Suggestion Systems for Articles During the Writing Process

The potentiality of suggestion systems is, however, really new. Whereas authors today actively look for literary sources in conventional and digital libraries, innovative technologies enable smart suggestion systems. The insertion of contextbased Internet advertising is a long-established practice, whilst its academic counterpart is still in its infancy. Only Google, in its capacity as trailblazer of search-engine technology, already proposes search-related topics and authors, thus paving the way for the intelligent linking of academics and their publications.

It starts to become exciting when suggestions for potentially interesting, subject-related articles are put forward during the actual writing process. This might to a certain extent release researchers from the somewhat less intellectual task of merely compiling information while simultaneously providing them with additional sources, which they might not have found so easily on their own, since they are only indirectly linked to the topic in question via another association, for instance. Special attention should be paid, when developing the relevant technologies, however, to the selection algorithm, which harbors the risk of tempting the researcher into a convenience trap. The mental blanking out of other sources might represent one aspect of a trap of this kind—a phenomenon that is likewise rooted in the network theory. In this case, the sources that attract most attention are those that are closest to the interests of the researcher in question and are already most visible (cf. Barabási and Albert 1999). The predefined ranking of pop-up results is another hazard. There are countless analyses of the recorded click rate for search results using the Google search engine. Various analysis in Google Analytics reports conducted over several years have repeatedly provided a similar picture—about 80 % of all clicks landed on the first five search results that appeared on the screen, 18 % on the remaining ones on the first page and only 2 % on the second page. This data has been retrieved by comparing search statistics with click statistics. Due to their previous experience and working routines, one can assume that academics conduct their research more thoroughly than general consumers. Nevertheless, such attributes as convenience and circumstances like being in a hurry are only human and also apply to a certain extent to researchers, which bodes quite well for the first secondary sources in the list, at least.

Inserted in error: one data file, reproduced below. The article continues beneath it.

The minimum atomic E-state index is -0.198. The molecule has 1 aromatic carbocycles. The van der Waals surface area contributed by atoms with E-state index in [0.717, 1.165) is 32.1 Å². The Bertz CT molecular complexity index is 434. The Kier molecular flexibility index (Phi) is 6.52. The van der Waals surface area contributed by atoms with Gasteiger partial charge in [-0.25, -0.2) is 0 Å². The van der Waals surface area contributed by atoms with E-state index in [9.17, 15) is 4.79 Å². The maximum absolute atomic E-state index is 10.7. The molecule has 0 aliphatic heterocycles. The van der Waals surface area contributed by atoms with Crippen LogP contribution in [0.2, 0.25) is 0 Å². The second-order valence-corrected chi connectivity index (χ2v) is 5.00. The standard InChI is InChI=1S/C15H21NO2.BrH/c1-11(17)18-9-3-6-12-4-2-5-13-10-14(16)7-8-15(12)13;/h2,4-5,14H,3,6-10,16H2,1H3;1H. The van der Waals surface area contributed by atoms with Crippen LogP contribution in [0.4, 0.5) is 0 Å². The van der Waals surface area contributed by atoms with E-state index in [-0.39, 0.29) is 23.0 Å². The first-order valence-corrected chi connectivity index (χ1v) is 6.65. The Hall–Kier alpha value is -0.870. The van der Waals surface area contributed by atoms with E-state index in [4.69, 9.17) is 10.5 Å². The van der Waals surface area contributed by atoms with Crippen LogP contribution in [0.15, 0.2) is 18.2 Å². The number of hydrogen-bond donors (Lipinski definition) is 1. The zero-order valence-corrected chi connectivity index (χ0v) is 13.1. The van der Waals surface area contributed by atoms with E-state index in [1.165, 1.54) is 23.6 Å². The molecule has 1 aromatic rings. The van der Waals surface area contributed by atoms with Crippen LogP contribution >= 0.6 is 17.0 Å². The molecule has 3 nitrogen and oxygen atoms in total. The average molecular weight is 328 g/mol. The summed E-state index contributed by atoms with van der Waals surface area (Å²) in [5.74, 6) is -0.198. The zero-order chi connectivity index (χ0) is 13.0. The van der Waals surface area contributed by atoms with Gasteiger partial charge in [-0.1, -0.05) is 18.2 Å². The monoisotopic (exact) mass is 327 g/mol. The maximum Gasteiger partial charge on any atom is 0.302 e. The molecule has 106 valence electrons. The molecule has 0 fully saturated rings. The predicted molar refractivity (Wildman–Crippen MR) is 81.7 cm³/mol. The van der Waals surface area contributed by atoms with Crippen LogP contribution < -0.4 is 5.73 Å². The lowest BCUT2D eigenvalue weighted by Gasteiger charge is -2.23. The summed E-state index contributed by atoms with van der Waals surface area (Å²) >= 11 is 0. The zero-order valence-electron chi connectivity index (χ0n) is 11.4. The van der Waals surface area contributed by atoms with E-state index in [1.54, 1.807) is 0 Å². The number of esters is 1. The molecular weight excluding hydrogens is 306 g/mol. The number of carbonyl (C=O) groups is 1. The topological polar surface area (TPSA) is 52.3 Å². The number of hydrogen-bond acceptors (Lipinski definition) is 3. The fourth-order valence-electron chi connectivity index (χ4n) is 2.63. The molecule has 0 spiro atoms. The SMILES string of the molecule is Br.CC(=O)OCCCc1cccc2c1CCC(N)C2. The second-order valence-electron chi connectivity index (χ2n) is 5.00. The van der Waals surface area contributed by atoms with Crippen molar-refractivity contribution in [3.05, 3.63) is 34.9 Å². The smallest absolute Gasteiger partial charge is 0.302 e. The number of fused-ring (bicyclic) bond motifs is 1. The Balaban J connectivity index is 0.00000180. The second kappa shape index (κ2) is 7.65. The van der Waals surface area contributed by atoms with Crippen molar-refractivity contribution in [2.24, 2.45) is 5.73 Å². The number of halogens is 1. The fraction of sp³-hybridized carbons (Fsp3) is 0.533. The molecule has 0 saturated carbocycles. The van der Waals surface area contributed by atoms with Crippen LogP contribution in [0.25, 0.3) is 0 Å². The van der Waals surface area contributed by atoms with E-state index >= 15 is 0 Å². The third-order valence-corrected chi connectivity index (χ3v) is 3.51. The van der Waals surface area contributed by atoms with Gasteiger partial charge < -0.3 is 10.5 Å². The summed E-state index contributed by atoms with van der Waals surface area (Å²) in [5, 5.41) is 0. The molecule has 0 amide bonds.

Against this backdrop it emerges what a high priority status the algorithm will have with regard to the presentation of suitable secondary literature. Due to the great resemblance in structure, we assume that this feature will operate along much the same lines as search engines, so it is likely to face similar challenges and problems. We will revert to this topic further down, in the section dealing with the presentation of results.

Once these technical problems have been solved satisfactorily, we can envisage a completely new form of academic writing, along the lines of the example outlined briefly below:

Example of Academic Writing

A researcher has an idea for an article and already possesses some previous knowledge of the subject-matter, which allows him to put his idea into words straight away. So, using a web application designed specifically for academic writing, he begins to type his idea into the space provided. Since he is logged in, the platform is not only able to create direct references to his previous work and topics processed on the platform but can also read his current input and compare it with texts contributed by other scientists. While he is writing, the researcher can now view context-related excerpts on the screen next to his own text, which might be of interest for the passage he is writing. Other, more general articles dealing with the subject concerned, which might be of relevance to this treatise, appear elsewhere. Based on the topics and contributions evaluated on the platform, the researcher in this particular example also receives suggestions as to which other scientists he should contact for the purpose of exchanging information and views.

This case illustrates a scenario of higher transparency on several levels. Besides those relating to texts, the researcher also receives suggestions relating to people who might prove to be an interesting point of contact. This might conceivably be extended to announcements for specialist conferences, other relevant events or items that match the theme.

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